Despite frigid temperatures, drifting snow and hazardous travel conditions, more than 50 farmers and agribusiness professionals came together Wednesday at North Central Research Extension Center for the Ward County Ag Improvement Association annual meeting to discuss the group's growth and current agricultural issues.
Aside from electing directors and analyzing financial documents, the meeting focused on issues farmers are currently facing moldy, high-moisture corn and its effect on health, volatility in fertilizer and commodity markets, small grain storage issues and weed control in direct planting systems. Presentations by industry representatives and members of North Dakota State University Extension Serviceaddressed these issues and more during the event..
With storage space in short supply and the potential hazards associated with storing high-moisture grain, farmers have increasingly turned to the use of poly "ag" bags or in some cases piling their wheat, corn and barley crops.
Ken Hellevang, ag and biosystems engineer, spoke about the potential dangers and correct positioning of both methods.
Although sealed, ag bags don't prevent mold growth or insect infestation because oxygen is still present, he said, and if they become torn they can actually attract insects, rodents and other animals. Because of the large surface area, the temperature of the bags needs to be closely monitored and the bags should only be used to store grain as a short-term solution.
For the best results, Hellevang advises farmers to use ground that is elevated and the surface smooth to avoid drainage issues and the bag or piles should run north to south so that both sides receive the same amount of sunlight and will thus produce a uniform environment.
2010 Ward County Ag Improvement Association Board of Directors
President: Bob Finken
Vice President: Lenny Rodin
Treasurer: Greg Simonson
Secretary: Mike Rose
District 1: Troy Coons and Lenny Rodin
District 2: Aaron Haaland and Kevin Asmundson
District 3: Greg Simonson and Kory Nelson
District 4: Greg Marshall and Jeff Martin
District 5: Steve Beck and Larry Widdel
District 6: Glen Hauf and Bob Finken
District 7: Delvin Fannik and Dennis Krueger
At Large: Jimmy Peters
Proper moisture control is especially key when using the pile method.
"If it rains one inch, which isn't a lot, on a 100 (foot) by 400 (foot) area, that's 25,000 gallons of water running over your pile," Hellevang said. "We lose millions of bushels of grain each year due to it being piled. It should only be used as an absolute last resort."
If a pile is the only option, Hellevang said the bigger the pile the better, but it needs to be aerated and covered to ensure uniform temperature and to reduce an increase in moisture content.
Temperature and moisture were the key factors behind the widespread occurrence of mold on this year's corn crop.
To inhibit further mold growth in a long-term storage situation, Hellevang said corn needs to have a moisture level of 13.6 percent and should be cooled to between 20 and 30 degrees which will kill any insects present and will prohibit mold growth.
While the mold found in this year's corn crop was Cladosporium, a non-toxic type of mold, the mere presence of any mold can have a negative impact on health.
Farmers lung and organic dust toxic syndrome, an allergic disease caused by inhaling mold spores which results in lung tissue damage, is not overly common in farming, Hellevang said. However, recent research has indicated that most people do have a negative reaction to mold be it living or dead in the form of headaches, upper respiratory problems, skin irritation and inflammation.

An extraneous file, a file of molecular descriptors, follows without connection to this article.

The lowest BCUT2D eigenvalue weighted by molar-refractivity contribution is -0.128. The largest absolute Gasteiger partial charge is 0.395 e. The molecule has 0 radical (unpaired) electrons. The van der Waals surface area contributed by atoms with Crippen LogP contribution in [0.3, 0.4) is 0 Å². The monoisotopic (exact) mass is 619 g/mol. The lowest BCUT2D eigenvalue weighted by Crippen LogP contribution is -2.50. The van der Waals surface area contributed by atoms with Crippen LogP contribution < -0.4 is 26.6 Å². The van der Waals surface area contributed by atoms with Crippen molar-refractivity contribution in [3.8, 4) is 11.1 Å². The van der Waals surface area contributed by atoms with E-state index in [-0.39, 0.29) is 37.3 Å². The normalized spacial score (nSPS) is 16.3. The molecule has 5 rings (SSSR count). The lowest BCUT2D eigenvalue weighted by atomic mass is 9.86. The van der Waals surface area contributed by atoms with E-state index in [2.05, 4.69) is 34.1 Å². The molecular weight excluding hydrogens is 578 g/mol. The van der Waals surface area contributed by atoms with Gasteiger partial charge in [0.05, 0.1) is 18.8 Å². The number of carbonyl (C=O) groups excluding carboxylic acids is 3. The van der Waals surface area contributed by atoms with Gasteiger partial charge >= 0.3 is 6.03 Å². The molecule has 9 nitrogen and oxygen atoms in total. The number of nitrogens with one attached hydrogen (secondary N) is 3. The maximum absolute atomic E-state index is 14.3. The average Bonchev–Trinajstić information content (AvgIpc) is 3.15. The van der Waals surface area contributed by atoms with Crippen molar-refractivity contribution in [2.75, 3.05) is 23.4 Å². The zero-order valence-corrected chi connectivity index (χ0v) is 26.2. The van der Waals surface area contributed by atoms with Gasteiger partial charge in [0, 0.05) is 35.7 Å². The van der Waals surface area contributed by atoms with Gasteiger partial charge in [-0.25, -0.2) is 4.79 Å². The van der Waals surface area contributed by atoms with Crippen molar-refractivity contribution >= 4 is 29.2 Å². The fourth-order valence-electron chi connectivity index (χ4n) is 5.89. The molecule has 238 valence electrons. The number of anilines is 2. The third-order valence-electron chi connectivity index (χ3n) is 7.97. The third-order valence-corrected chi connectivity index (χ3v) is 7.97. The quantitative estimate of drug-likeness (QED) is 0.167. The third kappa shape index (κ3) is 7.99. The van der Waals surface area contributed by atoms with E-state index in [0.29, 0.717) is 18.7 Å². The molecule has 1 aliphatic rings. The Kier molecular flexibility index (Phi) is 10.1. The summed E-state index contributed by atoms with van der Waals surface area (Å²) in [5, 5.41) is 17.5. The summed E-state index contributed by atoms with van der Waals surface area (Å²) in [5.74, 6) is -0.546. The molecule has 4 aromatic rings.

To minimize exposure, Hellevang advises producers to use respiratory protection that has two straps and has the highest efficiency rating available.
The 2010 growing season is still months away, but farmers are already purchasing their inputs and the most expensive fertilizer was among the topics discussed Wednesday.
Jeff Dixon, territorial representative for Agrium, a major global wholesale producer of fertilizer, described the current global fertilizer situation and its impact on American farmers.
Dixon said volatility in markets for nitrogen fertilizer, being a natural gas-based product, began in January, 2001, when the price of natural gas exploded, causing an industry-wide panic and a shift in global production from North America to areas of the Middle East and Asia where natural gas was cheaper to produce.
Also, he said, the substantial increase in demand from countries like China and India and the lengthy start-up time for new plants added to volatility.
"The U.S. represents a small percentage of the nitrogen consumed in the world annually and we produce less nitrogen than we consume," Dixon said. "That forces U.S. farmers to compete against foreign governments who have greater buying power and aren't concerned about paying more."
According to industry experts, Dixon said fertilizer demand is increasing by 2 million to 3 million tons each year, which is the equivalent of opening two new plants each year.
He added that while new plants are coming online to stabilize supply, they are not being built in the United States or in North America because of strict environmental laws. Instead, they are being built in oil-rich countries a fact which could further complicate commodity markets.
Despite this, with the slow economic recovery and the discovery of additional natural gas sources in North America, Dixon said he believes the fertilizer market will be less volatile in the next five years as long as the other commodities don't spike.
"If crude goes to $100, fertilizer will go right up with it because it will drag up corn, beans and other commodities," he said.